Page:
Christopher Littlefield  2:10  
So I think one of the fundamental things that people forget is that it is still about human relationships, regardless of whether we're in the office, whether we're working remote, or we're in the office in some sort of hybrid model, the one thing that hasn't changed is it in order to engage people, you have to engage with them, it's still a human being on the other side, the big thing that has changed is we don't get those normal physical cues that we may have gotten when we been in the office, but we're connecting in this virtual world, right, we have to actually make time to connect with people to be able to build that in. And so a couple rules that we shared in the workshop, and I shared in my book is that you always want to make time for connection before content and always make time for gratitude before goodbye. Right. And one rule that I try to live by whether this is virtual meetings, or in person meetings is the 1/6 rule is that for every hour of meeting time, 10 minutes of it should be used for relationship building, if it's a two hour meeting, 20 minutes, if it's a three hour meetings, no one should have a three hour virtual or even in person meeting that is inhumane, right? And then for every six meetings we have one of those should be used just for talking about how we're working together and building relationships, right. And then what we want to do is just incorporate ways to connect with people. This doesn't mean we need some big game or big activity, it may just be starting with a welcome question. And one of my favorite ones to use is just in the beginning of every call, ask people what were you doing five minutes before you joined this meeting today? And the reason why we ask that is we trigger empathy and remember that people are coming from something and going to something and it reminds us to think about that and then incorporate one other questions. So we learned something about what people are dealing with what they're doing with their life, what's making them excited. So we're taking time to connect on a human level before we jump into that business. So always connection before content, gratitude before goodbye, the 1/6 rule, using questions for connection and just taking time to remember that on the other end of the line is a human being trying to do their best in extremely challenging situations.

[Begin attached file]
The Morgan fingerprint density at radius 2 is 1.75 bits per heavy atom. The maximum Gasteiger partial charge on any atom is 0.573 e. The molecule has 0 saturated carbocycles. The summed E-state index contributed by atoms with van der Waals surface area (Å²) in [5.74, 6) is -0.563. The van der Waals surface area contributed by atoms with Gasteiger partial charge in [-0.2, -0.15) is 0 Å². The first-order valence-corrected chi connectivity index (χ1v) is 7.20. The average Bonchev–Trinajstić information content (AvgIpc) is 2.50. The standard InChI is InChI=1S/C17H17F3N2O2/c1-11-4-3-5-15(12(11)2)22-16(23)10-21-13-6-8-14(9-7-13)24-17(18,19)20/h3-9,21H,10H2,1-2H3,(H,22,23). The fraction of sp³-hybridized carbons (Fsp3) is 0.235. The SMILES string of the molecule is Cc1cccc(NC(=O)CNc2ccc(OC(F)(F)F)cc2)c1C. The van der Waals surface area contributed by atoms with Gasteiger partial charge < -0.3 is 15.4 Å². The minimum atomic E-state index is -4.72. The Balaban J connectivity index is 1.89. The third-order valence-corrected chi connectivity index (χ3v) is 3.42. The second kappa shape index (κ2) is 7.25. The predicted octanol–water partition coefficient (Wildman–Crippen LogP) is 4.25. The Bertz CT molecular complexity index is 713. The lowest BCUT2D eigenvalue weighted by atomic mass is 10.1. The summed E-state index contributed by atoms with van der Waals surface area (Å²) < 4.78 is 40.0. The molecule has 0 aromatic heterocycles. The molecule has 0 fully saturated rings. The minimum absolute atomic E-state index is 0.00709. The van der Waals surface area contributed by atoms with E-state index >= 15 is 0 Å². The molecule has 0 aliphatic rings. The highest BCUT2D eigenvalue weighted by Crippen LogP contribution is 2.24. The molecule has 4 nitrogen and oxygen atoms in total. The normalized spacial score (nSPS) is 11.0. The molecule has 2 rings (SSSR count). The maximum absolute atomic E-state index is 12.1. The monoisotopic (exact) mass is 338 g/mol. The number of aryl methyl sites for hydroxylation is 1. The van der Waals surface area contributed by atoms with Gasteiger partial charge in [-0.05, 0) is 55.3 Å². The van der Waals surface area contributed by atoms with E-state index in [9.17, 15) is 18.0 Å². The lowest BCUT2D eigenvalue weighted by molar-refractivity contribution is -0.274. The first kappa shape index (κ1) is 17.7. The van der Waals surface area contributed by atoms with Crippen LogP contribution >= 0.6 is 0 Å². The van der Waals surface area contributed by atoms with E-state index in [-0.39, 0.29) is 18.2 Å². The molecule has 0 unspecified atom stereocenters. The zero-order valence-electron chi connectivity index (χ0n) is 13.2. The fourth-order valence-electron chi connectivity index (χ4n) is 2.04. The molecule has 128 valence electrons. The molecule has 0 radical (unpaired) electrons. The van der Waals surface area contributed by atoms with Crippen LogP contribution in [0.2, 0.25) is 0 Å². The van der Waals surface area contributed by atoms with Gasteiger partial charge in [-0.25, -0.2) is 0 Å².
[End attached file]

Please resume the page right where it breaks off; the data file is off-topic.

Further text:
Annacaroline Caruso  4:15